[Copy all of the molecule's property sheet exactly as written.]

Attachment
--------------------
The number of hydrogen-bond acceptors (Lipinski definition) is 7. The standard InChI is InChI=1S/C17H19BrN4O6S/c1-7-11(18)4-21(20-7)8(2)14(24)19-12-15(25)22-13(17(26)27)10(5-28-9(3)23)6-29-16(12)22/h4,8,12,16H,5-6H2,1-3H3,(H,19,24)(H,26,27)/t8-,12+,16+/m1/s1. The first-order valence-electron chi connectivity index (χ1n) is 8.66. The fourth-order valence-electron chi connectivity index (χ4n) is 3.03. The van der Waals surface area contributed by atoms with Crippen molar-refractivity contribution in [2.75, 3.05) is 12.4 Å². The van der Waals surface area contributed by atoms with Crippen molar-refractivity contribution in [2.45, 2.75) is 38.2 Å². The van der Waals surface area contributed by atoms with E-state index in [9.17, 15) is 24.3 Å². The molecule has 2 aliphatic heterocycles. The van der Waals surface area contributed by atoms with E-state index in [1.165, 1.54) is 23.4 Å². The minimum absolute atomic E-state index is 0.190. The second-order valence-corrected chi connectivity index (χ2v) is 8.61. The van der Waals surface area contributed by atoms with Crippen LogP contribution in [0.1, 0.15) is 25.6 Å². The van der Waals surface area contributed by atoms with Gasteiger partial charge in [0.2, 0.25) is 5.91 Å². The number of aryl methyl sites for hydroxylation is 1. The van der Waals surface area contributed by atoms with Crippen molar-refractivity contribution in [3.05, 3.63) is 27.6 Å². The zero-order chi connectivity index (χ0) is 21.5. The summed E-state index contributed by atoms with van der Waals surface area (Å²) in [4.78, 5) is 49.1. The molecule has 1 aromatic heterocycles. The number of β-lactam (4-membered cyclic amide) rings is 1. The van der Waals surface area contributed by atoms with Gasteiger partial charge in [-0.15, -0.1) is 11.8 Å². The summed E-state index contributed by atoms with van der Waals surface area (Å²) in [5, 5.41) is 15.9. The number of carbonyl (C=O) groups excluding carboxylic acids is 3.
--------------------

The number of hydrogen-bond acceptors (Lipinski definition) is 7. The standard InChI is InChI=1S/C17H19BrN4O6S/c1-7-11(18)4-21(20-7)8(2)14(24)19-12-15(25)22-13(17(26)27)10(5-28-9(3)23)6-29-16(12)22/h4,8,12,16H,5-6H2,1-3H3,(H,19,24)(H,26,27)/t8-,12+,16+/m1/s1. The first-order valence-electron chi connectivity index (χ1n) is 8.66. The fourth-order valence-electron chi connectivity index (χ4n) is 3.03. The van der Waals surface area contributed by atoms with Crippen molar-refractivity contribution in [2.75, 3.05) is 12.4 Å². The van der Waals surface area contributed by atoms with Crippen molar-refractivity contribution in [2.45, 2.75) is 38.2 Å². The van der Waals surface area contributed by atoms with E-state index in [9.17, 15) is 24.3 Å². The molecule has 2 aliphatic heterocycles. The van der Waals surface area contributed by atoms with E-state index in [1.165, 1.54) is 23.4 Å². The minimum absolute atomic E-state index is 0.190. The second-order valence-corrected chi connectivity index (χ2v) is 8.61. The van der Waals surface area contributed by atoms with Crippen LogP contribution in [0.1, 0.15) is 25.6 Å². The van der Waals surface area contributed by atoms with Gasteiger partial charge in [0.2, 0.25) is 5.91 Å². The number of aryl methyl sites for hydroxylation is 1. The van der Waals surface area contributed by atoms with Crippen molar-refractivity contribution in [3.05, 3.63) is 27.6 Å². The zero-order chi connectivity index (χ0) is 21.5. The summed E-state index contributed by atoms with van der Waals surface area (Å²) in [4.78, 5) is 49.1. The molecule has 1 aromatic heterocycles. The number of β-lactam (4-membered cyclic amide) rings is 1. The van der Waals surface area contributed by atoms with Gasteiger partial charge in [-0.15, -0.1) is 11.8 Å². The summed E-state index contributed by atoms with van der Waals surface area (Å²) in [5, 5.41) is 15.9. The number of carbonyl (C=O) groups excluding carboxylic acids is 3.